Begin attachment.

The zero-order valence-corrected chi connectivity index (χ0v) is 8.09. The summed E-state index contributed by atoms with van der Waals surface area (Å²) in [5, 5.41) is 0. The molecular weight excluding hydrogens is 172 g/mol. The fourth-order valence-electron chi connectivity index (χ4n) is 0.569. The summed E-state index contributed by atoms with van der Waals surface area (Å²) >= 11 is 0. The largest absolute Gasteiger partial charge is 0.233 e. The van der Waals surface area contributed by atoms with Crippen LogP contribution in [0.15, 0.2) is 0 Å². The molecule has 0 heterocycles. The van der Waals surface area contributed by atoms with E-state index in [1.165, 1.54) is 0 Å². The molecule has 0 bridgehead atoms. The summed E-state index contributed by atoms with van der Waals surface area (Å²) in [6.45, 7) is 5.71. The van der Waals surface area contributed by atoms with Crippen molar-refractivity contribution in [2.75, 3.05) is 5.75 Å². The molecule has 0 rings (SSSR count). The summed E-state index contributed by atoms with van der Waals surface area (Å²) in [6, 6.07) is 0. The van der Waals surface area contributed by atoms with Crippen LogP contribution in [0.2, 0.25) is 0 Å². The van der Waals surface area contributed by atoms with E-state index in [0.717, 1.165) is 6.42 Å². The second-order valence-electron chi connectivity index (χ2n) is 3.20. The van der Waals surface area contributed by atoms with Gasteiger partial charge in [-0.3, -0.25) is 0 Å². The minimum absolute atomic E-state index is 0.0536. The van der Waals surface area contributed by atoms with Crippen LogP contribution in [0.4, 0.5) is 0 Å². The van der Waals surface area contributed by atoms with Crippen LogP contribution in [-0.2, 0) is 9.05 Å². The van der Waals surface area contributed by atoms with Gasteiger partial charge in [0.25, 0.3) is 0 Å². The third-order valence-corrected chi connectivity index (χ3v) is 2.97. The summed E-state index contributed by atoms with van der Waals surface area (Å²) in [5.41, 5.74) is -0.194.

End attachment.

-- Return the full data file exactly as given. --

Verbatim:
The zero-order valence-corrected chi connectivity index (χ0v) is 8.09. The summed E-state index contributed by atoms with van der Waals surface area (Å²) in [5, 5.41) is 0. The molecular weight excluding hydrogens is 172 g/mol. The fourth-order valence-electron chi connectivity index (χ4n) is 0.569. The summed E-state index contributed by atoms with van der Waals surface area (Å²) >= 11 is 0. The largest absolute Gasteiger partial charge is 0.233 e. The van der Waals surface area contributed by atoms with Crippen LogP contribution in [0.15, 0.2) is 0 Å². The molecule has 0 heterocycles. The van der Waals surface area contributed by atoms with E-state index in [1.165, 1.54) is 0 Å². The molecule has 0 bridgehead atoms. The summed E-state index contributed by atoms with van der Waals surface area (Å²) in [6.45, 7) is 5.71. The van der Waals surface area contributed by atoms with Crippen molar-refractivity contribution in [2.75, 3.05) is 5.75 Å². The molecule has 0 rings (SSSR count). The summed E-state index contributed by atoms with van der Waals surface area (Å²) in [6, 6.07) is 0. The van der Waals surface area contributed by atoms with Crippen LogP contribution in [0.2, 0.25) is 0 Å². The van der Waals surface area contributed by atoms with E-state index in [0.717, 1.165) is 6.42 Å². The second-order valence-electron chi connectivity index (χ2n) is 3.20. The van der Waals surface area contributed by atoms with Gasteiger partial charge in [-0.3, -0.25) is 0 Å². The minimum absolute atomic E-state index is 0.0536. The van der Waals surface area contributed by atoms with Crippen LogP contribution in [0.4, 0.5) is 0 Å². The van der Waals surface area contributed by atoms with Crippen LogP contribution in [-0.2, 0) is 9.05 Å². The van der Waals surface area contributed by atoms with Gasteiger partial charge in [0.25, 0.3) is 0 Å². The third-order valence-corrected chi connectivity index (χ3v) is 2.97. The summed E-state index contributed by atoms with van der Waals surface area (Å²) in [5.41, 5.74) is -0.194.